Modern First Library: Starting the Conversation with AISD Educators

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The BookPeople Modern First Library Initiative: Pairing beloved picture books that will never go out of style along with other favorites that reflect the diverse, global society of the 21st century, we’ve set out to make building a thoughtful library for any child in your life easy.

Joining us this afternoon are three educators from Austin Independent School District: Claire Hagen-Alverado, AISD Administrative Supervisor of Language Arts; Nancy Valdez-Gainer, AISD Teacher, and Brennan Cruiser, AISD Teacher.

Starting the Conversation

Whether in the classroom, our homes, or community, reading culturally diverse books with kids builds empathy and expands a child’s understanding of the world. This may include reading a book just for fun, but it also provides a spark for deeper thinking and conversation. It is through talking about difficult or different topics that we develop new perspectives. As teachers and parents, we find that even our youngest readers engage in rich conversations in response to diverse books, and they have great curiosity and passion about topics of fairness and justice.

Image result for two white rabbits cover javier butraigoBooks help all of us make sense of the world, and they provide an anchor for discussing topics that might be hard or uncomfortable. This year Nancy Valdez-Gainer read Two White Rabbits by Jairo Buitrago with her 2nd graders in the Austin Independent School District. The book is about a father and daughter who are traveling from Central America to reach the United States. The beautiful and thought provoking illustrations and content sparked complicated conversations based on the kids questions and experiences. Many students had personal connections to the book, and the class grew as a community as they shared their stories.

Image result for i'm a girl yasmeen ismailParents and teachers can use books as a stimulus for talking with children about serious issues that are portrayed in children’s literature. If we are sharing diverse texts, the conversations are much easier. There is no need to fumble around trying to bring up a topic because we have the book as an anchor/spark for the dialogue. For example, Yasmeen Ismail has a new book called I’m a Girl! In the story, the main character doesn’t fit traditional gender stereotypes and people keep mistaking her for a boy. She keeps saying, “I’m a girl!” Brennan Cruser and Stacey Ross, Austin Independent School District teachers, placed this book in the hands of a few of their 2nd graders, which led to an amazing conversation about gender and provided a space for one of the students to push another to think beyond the traditional gender paradigm. This conversation grew naturally from the sharing of text in a way that the teachers could not have facilitated on their own. The literature provides an authentic point of entry for these conversations.

We’ve seen parents and teachers skip over the books that represent unique or complicated content, but we invite you to give these books a try with your kids. Ask open-ended questions such as, “What surprised you?” or “What did you notice?” to get kids talking. See where the conversation goes. See how your world view or that of your child grows.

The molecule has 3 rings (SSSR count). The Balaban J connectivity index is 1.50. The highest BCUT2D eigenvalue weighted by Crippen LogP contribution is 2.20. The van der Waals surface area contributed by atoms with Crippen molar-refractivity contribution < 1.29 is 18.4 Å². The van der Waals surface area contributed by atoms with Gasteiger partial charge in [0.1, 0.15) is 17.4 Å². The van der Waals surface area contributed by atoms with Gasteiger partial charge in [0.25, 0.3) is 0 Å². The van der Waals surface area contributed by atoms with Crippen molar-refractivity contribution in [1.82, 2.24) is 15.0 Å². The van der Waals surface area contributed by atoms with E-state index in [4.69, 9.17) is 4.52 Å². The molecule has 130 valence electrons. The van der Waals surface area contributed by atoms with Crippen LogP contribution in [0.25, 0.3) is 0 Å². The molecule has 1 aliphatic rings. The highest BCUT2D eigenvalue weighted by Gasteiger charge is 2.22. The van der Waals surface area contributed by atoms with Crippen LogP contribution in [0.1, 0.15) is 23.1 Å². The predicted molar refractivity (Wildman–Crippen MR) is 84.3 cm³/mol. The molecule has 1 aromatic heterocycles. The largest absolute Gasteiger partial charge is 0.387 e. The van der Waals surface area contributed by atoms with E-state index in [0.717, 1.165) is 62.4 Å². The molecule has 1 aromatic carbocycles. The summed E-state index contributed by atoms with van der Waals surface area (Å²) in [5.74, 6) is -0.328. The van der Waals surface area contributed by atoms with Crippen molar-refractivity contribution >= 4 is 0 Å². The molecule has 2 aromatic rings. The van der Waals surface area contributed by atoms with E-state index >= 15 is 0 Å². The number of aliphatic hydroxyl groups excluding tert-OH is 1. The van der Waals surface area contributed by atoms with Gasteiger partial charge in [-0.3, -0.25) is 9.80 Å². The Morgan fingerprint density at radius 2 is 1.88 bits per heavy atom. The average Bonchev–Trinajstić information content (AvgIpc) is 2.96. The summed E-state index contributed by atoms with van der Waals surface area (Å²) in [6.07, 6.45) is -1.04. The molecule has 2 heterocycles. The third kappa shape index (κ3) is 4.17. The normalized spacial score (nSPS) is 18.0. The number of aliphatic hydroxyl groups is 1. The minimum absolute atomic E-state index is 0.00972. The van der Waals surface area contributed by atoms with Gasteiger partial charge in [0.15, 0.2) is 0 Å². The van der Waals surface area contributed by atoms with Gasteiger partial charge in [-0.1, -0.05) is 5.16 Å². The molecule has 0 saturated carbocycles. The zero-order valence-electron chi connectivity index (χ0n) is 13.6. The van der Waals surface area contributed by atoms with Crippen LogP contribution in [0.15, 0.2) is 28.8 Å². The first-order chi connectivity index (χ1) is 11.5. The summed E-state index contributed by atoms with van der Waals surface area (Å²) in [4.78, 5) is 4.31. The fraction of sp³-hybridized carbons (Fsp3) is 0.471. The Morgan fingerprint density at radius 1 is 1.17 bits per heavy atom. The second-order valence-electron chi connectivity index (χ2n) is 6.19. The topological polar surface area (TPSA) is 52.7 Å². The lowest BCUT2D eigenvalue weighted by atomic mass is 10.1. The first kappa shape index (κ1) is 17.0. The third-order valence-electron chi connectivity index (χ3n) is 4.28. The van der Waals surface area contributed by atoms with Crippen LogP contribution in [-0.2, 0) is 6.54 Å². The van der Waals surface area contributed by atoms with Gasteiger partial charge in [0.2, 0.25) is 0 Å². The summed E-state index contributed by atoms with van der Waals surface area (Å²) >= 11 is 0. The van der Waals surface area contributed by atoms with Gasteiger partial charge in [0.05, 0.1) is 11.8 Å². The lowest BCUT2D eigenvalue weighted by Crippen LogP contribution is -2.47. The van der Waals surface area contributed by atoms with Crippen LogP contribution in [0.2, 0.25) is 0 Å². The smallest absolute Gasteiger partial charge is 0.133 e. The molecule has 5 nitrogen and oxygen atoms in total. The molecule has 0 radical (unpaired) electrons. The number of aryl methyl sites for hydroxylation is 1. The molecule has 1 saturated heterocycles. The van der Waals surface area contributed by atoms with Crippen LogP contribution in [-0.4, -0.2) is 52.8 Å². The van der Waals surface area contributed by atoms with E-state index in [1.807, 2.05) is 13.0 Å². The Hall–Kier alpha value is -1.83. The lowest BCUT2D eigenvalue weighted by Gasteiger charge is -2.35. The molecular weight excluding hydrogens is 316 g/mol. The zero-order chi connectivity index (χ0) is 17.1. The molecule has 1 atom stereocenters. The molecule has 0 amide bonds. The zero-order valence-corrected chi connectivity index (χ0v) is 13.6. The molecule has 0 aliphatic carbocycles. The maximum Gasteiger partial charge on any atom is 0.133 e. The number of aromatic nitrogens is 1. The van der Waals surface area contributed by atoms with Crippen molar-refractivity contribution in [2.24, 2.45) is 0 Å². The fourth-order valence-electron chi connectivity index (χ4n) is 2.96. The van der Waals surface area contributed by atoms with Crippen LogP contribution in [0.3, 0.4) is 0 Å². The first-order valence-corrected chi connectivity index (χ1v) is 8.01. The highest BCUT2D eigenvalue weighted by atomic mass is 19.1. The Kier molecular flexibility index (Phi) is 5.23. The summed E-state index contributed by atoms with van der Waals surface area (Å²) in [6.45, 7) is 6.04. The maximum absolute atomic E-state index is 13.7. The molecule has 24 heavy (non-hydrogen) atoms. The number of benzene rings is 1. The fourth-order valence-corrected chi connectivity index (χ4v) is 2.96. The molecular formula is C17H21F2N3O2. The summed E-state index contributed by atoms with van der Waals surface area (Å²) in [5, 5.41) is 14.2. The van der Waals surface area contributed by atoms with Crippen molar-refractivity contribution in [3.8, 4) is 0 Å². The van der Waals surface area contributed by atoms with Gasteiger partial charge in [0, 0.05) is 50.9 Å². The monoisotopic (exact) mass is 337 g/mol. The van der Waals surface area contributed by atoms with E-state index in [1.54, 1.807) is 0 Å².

Some of our resources include a collection of books with global social justice topics.

Image result for my princess boyAnd here are few of our favorite books to read and discuss with kids:

My Princess Boy by Cheryl Kilodavis

Two White Rabbits by Jairo Buitrago

What Can you Do with a Paleta? Qué puedes hacer con una paleta? By Carmen Tafolla

That’s Not Fair! ¡No es justo! By Carmen Tafolla and Sharyll Teneyuca


claire.jpgClaire Hagen Alvarado serves as the Language Arts Supervisor for Austin ISD. She taught at the elementary, middle, and high school levels and holds a master’s degree in Language and Literacy Studies from the University of Texas. Claire supports the Austin ISD Literacy Plan, which includes a focus on time for independent reading with student choice of book selection and access to diverse, multicultural texts. @AISD_LangArts #AISDReads

nancy.jpgNancy Valdez-Gainer is a 2nd grade dual language teacher in Austin ISD who takes an activist orientation to her work with families and children. Nancy has been teaching for almost sixteen years in the same school district she attended as a child. Nancy fosters multilingual and multicultural classroom spaces where children can actively draw on their experiences as resources for learning.

brennan.jpgBrennan Cruiser is currently a 2nd grade teacher in Austin ISD.  She has 15 years of teaching experience in both primary and intermediate classrooms.  She is a certified reading specialist and Master Reading Teacher.  She is an advocate for children’s literature and is the co-creator of the blog Book Glitter, which reviews current picture books for use as mentor texts in the classroom.

 

3 thoughts on “Modern First Library: Starting the Conversation with AISD Educators

  1. These all sound and look like beautiful books to start some difficult conversations. I’ll be asking my teacher friends if they’ve had the opportunity to read any of them. I recently wrote a book about a little boy titled Stuck(by Valerie Prather), which is available on Amazon. It’s a good book for starting conversations about children with special needs and helping your fellow classmates. Thanks for the book ideas!

  2. Pingback: Modern First Library: Divya Srinivasan on Mama (Amma) | BookPeople's Blog

  3. Pingback: Modern First Library: Duncan Tonatiuh on Fairy Tales for a Modern Library | BookPeople's Blog

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